Security measures are put in place to protect the community that we serve. As evidenced within the harm to confirm detail of specific contingency/emergency plans within individual force areas, would highlight to terrorists and individuals intent on carrying out criminal behaviour, planned policing tactics with regard to security and crime prevention techniques.



Section 27(4) International Relations


Factors favouring complying with Section 1(1)(1) confirming that information is held


Irrespective of what information may or may not be held, confirming information is held would provide openness and transparency by highlighting that West Midlands Police is proactively engaging with Governmental Departments and other law enforcement agencies both at home and abroad as part of global crime prevention initiatives.


Factors against complying with Section 1(1)(a) confirming or denying that information is held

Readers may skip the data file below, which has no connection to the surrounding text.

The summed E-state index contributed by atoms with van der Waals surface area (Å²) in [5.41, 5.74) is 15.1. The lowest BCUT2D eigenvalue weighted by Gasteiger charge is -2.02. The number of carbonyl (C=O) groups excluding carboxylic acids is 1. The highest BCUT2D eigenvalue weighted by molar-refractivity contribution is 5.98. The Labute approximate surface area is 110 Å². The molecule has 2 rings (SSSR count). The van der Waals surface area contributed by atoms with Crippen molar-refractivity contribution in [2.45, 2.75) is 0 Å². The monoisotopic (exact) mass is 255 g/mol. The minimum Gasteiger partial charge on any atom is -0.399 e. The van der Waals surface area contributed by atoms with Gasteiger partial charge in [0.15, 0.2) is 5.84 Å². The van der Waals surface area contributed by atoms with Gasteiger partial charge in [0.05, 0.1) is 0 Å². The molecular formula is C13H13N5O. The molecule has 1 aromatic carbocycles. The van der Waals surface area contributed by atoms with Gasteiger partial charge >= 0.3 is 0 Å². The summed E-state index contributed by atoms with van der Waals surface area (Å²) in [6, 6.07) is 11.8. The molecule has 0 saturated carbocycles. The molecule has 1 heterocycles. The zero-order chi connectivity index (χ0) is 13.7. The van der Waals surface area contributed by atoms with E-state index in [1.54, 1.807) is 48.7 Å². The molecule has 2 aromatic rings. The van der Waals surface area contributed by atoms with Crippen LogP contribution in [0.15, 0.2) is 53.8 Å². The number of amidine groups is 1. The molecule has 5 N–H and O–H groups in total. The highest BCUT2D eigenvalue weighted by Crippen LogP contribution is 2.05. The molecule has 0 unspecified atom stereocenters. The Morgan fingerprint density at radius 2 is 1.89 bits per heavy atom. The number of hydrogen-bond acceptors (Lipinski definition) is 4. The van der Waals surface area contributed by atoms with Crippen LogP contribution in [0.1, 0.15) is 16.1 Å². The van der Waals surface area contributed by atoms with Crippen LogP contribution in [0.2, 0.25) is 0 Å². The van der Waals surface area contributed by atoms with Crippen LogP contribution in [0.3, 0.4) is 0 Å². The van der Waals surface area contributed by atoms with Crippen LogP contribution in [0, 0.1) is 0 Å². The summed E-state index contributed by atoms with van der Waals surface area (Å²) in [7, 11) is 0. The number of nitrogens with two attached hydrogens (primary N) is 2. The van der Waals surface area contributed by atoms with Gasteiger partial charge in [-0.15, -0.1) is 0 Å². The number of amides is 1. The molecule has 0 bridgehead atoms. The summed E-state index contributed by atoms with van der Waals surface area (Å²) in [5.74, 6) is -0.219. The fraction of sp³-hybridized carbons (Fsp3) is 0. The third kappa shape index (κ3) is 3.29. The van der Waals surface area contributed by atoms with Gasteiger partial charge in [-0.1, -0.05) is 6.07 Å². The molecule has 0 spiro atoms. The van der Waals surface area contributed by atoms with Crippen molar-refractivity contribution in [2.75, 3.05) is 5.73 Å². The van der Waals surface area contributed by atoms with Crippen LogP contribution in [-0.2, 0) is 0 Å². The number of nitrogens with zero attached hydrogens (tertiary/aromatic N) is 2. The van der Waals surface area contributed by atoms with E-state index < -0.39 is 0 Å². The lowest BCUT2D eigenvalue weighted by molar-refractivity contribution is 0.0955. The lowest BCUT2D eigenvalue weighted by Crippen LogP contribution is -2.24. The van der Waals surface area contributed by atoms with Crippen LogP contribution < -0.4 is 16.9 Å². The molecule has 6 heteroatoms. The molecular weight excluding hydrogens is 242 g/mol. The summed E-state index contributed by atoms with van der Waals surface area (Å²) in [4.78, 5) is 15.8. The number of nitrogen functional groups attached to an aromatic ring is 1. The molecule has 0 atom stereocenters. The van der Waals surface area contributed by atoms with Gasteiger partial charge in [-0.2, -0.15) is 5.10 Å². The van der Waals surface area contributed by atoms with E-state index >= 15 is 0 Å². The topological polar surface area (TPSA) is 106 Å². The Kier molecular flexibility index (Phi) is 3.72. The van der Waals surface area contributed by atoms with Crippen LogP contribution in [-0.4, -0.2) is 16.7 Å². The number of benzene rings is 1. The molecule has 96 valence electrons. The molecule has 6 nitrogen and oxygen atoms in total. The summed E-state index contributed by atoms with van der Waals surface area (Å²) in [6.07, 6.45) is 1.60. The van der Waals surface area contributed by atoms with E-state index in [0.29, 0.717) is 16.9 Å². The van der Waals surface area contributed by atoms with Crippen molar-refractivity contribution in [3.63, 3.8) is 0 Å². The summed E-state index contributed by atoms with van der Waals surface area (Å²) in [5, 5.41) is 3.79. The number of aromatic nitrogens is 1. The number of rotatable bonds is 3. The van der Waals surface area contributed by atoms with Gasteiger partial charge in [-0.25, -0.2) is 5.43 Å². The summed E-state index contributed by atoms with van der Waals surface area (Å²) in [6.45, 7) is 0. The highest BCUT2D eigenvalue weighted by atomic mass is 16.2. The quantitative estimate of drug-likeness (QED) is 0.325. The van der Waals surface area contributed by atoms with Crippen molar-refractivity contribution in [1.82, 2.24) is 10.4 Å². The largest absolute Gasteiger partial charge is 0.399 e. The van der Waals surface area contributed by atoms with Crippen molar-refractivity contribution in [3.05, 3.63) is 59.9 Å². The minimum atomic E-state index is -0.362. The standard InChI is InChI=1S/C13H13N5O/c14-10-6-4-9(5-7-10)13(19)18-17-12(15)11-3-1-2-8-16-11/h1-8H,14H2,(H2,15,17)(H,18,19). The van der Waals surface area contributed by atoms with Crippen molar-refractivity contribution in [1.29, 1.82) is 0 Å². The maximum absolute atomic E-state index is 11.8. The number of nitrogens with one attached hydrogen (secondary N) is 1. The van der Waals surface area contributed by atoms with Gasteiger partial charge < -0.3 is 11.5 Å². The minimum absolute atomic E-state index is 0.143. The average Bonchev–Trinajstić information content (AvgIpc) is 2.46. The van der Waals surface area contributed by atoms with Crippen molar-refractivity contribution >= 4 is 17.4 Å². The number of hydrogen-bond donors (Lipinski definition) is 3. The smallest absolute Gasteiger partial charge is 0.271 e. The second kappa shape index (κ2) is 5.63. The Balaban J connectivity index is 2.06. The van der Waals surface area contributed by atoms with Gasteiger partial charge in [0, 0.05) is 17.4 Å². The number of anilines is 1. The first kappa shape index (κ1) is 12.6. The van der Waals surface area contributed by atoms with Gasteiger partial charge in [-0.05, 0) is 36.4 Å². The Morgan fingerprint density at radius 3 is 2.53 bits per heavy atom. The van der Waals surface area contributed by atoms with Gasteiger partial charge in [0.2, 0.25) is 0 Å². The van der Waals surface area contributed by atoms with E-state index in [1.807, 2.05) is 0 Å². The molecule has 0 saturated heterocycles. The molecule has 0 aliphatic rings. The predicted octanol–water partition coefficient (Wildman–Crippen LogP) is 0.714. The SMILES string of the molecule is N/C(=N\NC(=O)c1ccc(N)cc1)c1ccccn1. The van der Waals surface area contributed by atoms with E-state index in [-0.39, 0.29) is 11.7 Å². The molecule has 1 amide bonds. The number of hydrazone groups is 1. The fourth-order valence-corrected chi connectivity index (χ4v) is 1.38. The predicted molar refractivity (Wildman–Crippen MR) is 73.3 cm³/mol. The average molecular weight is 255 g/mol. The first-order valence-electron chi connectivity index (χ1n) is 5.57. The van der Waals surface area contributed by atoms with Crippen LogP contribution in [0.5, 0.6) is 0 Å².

The importance of building and maintaining goodwill within international relations cannot be underestimated. By confirming or denying that West Midlands Police has received communications from other global law enforcement agencies relating to contingency plans for a no deal Brexit, would undermine the relationship and trust built up between police forces and international agencies.


Section 31(3) Law Enforcement


Factors favouring complying with Section 1(1)(a) – confirming information is held


By confirming or denying whether West Midlands Police have contingency/emergency plans to target community unrest and disorder following a no deal Brexit would lead to better public awareness and reassurance which would assist public debate on this subject.


Factors favouring non-compliance with Section 1(1)(a)]


Public safety is of paramount importance and although the Civil Contingencies Act stipulates that the public should be advised of any impending danger, to do so at a time when the planning may or may not be in progress would undermine the tactical options available and compromise the effective delivery of operational law enforcement.


Section 38(2) Health and safety


Factors favouring complying with Section 1(1)(1) confirming that information is held